August 17, 2009

The Obamacare Deception

The MSM?s reporting on the latest twist in the Obamacare saga this past weekend usual went something like this,

Healthcare reform could proceed without a government-run insurance scheme, the Obama administration is increasingly acknowledging?a decision that would win over some conservatives, but would disappoint many liberals.

(Or at least this is how it read in my morning paper.)

And while it?s true that Howard Dean is very disappointed and Drudge is rejoicing, featuring a picture of a big white flag being proverbially raised by the Democrat Surrender Monkeys, in reality Obama is giving up very little, if anything at all.

In my column last week, I wrote a skeleton plan of how to get massive things done in Washington (using the example of the Iraq war and Obamacare):

First, you trump up a problem (2003: Terror/WMD/Saddam!; 2009: Healthcare costs! (which, granted, are outrageously high, though not for the reasons Obama, Krugman, & Co. say they are)). Next, you declare loudly that something just must be done, and you offer your gargantuan program (which you?ve wanted to enact for decades) as the one solution forced upon us all by the terrible predicament we?re in (We must invade Iraq!; We must have universal healthcare coverage!). Thirdly, you lament that the other side ?offers no solutions? and is preventing a ?consensus,? and you might have to also express chagrin at long-time allies who are reluctant to jump on board (?unpatriotic conservatives?; Blue Dog Democrats). You finally agree to ?compromise? and perhaps whittle down some of your more outlandish proposals (Send Colin Powell to the UN; lower the proposed taxes on small businesses.) No matter what, you win in the end because you started the whole process off demanding something really big, forcing people to ?compromise? towards your position, so to speak.


Dumping the public option for ?co-opts? is another one of those near meaningless ?compromises? and false trade-offs. It all sounds like Obama?s finally giving into the TEA Partiers, but these organic-y, Park Slope-sounding ?co-opts? are actually going to be funded by the government?to the tune of 3-4 billion at the start (more later, no doubt). One wonders what exactly the difference is between ?co-opts? and ?the public option??

From the AP:

With $3 billion to $4 billion in initial support from the government, the co-ops would operate under a national structure with state affiliates, but independent of the government. They would be required to maintain the type of financial reserves that private companies are required to keep in case of unexpectedly high claims.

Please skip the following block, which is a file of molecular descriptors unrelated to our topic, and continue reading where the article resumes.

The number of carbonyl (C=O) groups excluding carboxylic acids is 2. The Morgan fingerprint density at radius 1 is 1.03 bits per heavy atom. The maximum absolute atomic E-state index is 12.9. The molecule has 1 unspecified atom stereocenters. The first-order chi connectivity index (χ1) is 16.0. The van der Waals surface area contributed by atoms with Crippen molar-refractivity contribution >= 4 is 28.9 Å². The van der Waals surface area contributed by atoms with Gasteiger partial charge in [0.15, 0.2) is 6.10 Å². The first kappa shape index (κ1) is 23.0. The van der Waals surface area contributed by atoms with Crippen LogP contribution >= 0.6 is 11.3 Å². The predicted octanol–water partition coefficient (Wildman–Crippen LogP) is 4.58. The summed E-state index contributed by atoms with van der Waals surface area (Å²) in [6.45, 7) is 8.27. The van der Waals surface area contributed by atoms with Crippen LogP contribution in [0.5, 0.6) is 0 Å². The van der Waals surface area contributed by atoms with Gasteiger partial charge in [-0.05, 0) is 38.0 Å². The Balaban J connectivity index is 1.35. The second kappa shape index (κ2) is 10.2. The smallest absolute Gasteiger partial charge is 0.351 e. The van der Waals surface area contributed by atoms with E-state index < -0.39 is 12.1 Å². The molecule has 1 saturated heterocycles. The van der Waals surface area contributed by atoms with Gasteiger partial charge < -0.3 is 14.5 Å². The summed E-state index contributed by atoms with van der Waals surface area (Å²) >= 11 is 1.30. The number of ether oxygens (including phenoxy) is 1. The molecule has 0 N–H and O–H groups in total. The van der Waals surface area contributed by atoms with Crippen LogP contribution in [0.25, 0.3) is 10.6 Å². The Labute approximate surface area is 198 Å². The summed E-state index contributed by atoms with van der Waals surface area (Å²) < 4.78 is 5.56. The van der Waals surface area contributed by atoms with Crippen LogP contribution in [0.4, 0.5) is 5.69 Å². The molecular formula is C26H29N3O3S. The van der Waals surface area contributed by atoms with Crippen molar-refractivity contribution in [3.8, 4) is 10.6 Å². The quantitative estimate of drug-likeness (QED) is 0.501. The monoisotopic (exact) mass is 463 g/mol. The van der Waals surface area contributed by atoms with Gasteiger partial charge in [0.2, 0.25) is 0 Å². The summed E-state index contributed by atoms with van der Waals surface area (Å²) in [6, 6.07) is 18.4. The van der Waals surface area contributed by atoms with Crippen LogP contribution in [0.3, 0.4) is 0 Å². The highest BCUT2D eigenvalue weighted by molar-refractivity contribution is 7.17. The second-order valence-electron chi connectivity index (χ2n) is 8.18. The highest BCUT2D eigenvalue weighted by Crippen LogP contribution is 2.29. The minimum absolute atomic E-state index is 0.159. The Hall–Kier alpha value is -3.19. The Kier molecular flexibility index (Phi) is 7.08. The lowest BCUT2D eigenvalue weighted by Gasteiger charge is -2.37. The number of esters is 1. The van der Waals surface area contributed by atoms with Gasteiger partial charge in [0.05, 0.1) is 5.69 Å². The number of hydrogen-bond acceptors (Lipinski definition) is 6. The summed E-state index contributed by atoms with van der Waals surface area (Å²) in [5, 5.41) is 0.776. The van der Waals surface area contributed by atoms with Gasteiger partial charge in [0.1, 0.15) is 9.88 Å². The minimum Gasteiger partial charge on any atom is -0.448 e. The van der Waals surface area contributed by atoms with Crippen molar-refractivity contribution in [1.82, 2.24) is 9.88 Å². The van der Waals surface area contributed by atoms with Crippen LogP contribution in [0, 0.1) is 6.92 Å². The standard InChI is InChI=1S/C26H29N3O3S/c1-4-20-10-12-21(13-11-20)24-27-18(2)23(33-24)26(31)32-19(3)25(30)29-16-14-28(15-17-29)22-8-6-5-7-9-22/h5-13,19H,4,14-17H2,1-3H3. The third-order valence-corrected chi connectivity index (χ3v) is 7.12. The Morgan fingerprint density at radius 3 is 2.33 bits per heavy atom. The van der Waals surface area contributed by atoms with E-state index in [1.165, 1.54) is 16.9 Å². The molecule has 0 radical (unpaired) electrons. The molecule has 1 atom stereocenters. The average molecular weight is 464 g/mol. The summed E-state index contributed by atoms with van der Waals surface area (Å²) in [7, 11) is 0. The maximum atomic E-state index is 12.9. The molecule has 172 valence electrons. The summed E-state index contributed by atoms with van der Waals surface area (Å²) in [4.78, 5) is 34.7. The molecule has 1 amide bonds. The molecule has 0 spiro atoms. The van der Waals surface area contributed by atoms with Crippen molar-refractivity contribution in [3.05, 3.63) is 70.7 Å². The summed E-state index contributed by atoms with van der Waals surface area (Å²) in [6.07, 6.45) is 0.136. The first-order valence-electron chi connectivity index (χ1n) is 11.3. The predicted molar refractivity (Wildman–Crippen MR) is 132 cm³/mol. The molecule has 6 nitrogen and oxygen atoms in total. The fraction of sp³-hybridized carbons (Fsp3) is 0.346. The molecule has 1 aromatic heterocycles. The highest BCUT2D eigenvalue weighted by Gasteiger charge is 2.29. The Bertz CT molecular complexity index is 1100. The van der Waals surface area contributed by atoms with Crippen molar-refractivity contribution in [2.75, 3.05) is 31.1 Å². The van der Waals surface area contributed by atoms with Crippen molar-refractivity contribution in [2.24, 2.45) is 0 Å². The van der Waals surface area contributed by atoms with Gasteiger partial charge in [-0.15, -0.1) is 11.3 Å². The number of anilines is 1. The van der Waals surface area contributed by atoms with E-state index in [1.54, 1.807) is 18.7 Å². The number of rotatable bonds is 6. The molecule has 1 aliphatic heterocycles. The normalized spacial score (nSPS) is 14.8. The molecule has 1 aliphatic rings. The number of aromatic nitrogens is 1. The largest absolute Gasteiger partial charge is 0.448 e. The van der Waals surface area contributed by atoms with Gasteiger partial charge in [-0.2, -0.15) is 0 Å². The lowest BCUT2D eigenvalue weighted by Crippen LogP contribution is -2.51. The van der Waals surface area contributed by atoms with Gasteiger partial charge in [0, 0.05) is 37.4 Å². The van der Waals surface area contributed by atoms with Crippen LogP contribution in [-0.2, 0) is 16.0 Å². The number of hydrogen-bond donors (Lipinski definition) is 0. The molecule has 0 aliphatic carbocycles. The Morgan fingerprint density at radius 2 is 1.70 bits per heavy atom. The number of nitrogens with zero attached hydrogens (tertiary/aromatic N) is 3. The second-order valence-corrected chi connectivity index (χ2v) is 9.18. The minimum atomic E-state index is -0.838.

Sounds like a healthcare version of Fannie Mac and Freddie Mae: ?non-government organization? that everyone knows are just part of the government. All that?s missing is some cutesy Southern nickname.

And in the words of Health and Human Services Secretary Kathleen Sebelius,

I think there will be a competitor to private insurers. ? That’s really the essential part, is you don’t turn over the whole new marketplace to private insurance companies and trust them to do the right thing. [Emphasis added]

Sibelius doesn?t want competition within the market, she wants competition with the market, something only a ?public option? can provide.

Also, more evidence has surfaced revealing that the medical industrial complex is beginning to make nice with Obama and Obamacare. HuffPost has obtained a memo that ?confirms that the White House and the pharmaceutical lobby secretly agreed to precisely the sort of wide-ranging deal that both parties have been denying over the past week.?

The memo, which according to a knowledgeable health care lobbyist was prepared by a person directly involved in the negotiations, lists exactly what the White House gave up, and what it got in return.

It says the White House agreed to oppose any congressional efforts to use the government’s leverage to bargain for lower drug prices or import drugs from Canada?and also agreed not to pursue Medicare rebates or shift some drugs from Medicare Part B to Medicare Part D, which would cost Big Pharma billions in reduced reimbursements.

In exchange, the Pharmaceutical Researchers and Manufacturers Association (PhRMA) agreed to cut $80 billion in projected costs to taxpayers and senior citizens over ten years. Or, as the memo says: “Commitment of up to $80 billion, but not more than $80 billion.

If Obamacare eventually goes through, Big Pharma will recoup that 80 billion in no time as the ?co-opts? transform uninsured Americans into taxpayer-funded pill-poppers.   


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